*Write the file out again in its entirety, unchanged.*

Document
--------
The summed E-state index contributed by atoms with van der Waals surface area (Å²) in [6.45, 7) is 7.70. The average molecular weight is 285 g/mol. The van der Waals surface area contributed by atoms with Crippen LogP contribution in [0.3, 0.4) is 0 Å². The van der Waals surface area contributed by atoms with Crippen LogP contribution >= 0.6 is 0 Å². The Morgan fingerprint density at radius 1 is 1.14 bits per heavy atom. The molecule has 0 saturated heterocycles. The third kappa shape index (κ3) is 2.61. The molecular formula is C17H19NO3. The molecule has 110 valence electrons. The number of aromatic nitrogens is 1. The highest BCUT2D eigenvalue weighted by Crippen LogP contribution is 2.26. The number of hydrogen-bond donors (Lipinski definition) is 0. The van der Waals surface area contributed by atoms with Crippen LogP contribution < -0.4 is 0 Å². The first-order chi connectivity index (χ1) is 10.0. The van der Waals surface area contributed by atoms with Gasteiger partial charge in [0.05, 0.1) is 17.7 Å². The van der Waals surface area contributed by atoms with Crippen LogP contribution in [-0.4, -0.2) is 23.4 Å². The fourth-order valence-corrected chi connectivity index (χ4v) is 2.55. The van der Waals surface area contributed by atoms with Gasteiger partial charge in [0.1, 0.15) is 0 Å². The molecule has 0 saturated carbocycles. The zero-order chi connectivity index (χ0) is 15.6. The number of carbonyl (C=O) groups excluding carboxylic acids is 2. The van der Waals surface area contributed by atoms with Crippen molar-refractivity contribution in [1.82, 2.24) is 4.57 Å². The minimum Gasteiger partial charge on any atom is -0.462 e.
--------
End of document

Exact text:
The summed E-state index contributed by atoms with van der Waals surface area (Å²) in [6.45, 7) is 7.70. The average molecular weight is 285 g/mol. The van der Waals surface area contributed by atoms with Crippen LogP contribution in [0.3, 0.4) is 0 Å². The van der Waals surface area contributed by atoms with Crippen LogP contribution >= 0.6 is 0 Å². The Morgan fingerprint density at radius 1 is 1.14 bits per heavy atom. The molecule has 0 saturated heterocycles. The third kappa shape index (κ3) is 2.61. The molecular formula is C17H19NO3. The molecule has 110 valence electrons. The number of aromatic nitrogens is 1. The highest BCUT2D eigenvalue weighted by Crippen LogP contribution is 2.26. The number of hydrogen-bond donors (Lipinski definition) is 0. The van der Waals surface area contributed by atoms with Crippen LogP contribution < -0.4 is 0 Å². The first-order chi connectivity index (χ1) is 10.0. The van der Waals surface area contributed by atoms with Gasteiger partial charge in [0.05, 0.1) is 17.7 Å². The van der Waals surface area contributed by atoms with Crippen LogP contribution in [-0.4, -0.2) is 23.4 Å². The fourth-order valence-corrected chi connectivity index (χ4v) is 2.55. The van der Waals surface area contributed by atoms with Gasteiger partial charge in [0.1, 0.15) is 0 Å². The molecule has 0 saturated carbocycles. The zero-order chi connectivity index (χ0) is 15.6. The number of carbonyl (C=O) groups excluding carboxylic acids is 2. The van der Waals surface area contributed by atoms with Crippen molar-refractivity contribution in [1.82, 2.24) is 4.57 Å². The minimum Gasteiger partial charge on any atom is -0.462 e.